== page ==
Low impedance faults or bolted faults can be either very high in current magnitude (10,000 A or above) or fairly low, e.g., 300 A at the end of a long feeder. Faults that can be detected by normal protective devices are all low impedance faults.

These faults are such that the calculated value of fault current assuming a ‘‘bolted fault’’ and the actual are very similar. Most detectable faults, per study data, do indeed show that fault impedance is close to 0 V.

This implies that the phase conductor either contacts the neutral wire or that the arc to the neutral conductor has a very low impedance. An EPRI study performed by the author over 10 years ago indicated that the maximum fault impedance for a detectable fault was 2 V or less. Figure 23.2 indicates that 2 V of fault impedance influences the level of fault current depending on location of the fault.

As can be seen, 2 V of fault impedance considerably decreases the level of fault current for close-in faults but has little effect for faults some distance away. What can be concluded is that fault impedance does not significantly affect faulted circuit indicator performance since low level faults are not greatly altered.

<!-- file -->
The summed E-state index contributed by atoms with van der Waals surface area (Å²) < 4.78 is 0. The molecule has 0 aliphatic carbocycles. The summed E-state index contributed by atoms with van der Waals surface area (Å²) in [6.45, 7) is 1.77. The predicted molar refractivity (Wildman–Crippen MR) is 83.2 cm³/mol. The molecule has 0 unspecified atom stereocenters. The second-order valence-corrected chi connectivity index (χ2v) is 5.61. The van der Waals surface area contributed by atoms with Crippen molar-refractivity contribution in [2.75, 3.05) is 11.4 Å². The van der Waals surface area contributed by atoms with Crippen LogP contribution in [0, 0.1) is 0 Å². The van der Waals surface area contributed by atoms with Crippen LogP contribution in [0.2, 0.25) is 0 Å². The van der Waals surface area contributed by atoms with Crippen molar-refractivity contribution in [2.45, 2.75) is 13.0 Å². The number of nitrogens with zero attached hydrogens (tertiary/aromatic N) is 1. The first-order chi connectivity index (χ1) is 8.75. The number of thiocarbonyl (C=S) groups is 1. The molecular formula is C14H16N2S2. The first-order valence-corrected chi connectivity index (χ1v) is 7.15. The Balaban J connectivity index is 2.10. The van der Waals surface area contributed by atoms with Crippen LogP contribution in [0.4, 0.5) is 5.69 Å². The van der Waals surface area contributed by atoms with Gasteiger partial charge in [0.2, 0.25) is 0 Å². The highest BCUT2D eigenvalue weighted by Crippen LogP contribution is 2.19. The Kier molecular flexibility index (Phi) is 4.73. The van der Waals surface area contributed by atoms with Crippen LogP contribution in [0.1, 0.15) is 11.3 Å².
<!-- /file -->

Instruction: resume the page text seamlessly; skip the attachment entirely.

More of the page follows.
High Impedance Faults
High impedance faults are faults that are low in value, i.e., generally less than 100 A due to the impedance between the phase conductor and the surface on which the conductor falls. Figure 23.3 illustrates that most surface areas, whether wet or dry, do not conduct well.

If one considers the fact that an 8-ft ground rod sunk into the earth more often than not results in an impedance of 100 V or greater, then it is not hard to visualize the fact that a conductor simply lying on a surface cannot be expected to have a low impedance.

These faults, called high impedance faults, do not contact the neutral and do not arc to the neutral. They are not detectable by any conventional means and are not to be considered at all in the evaluation of fault current indicators (FCIs) and most other protective devices.

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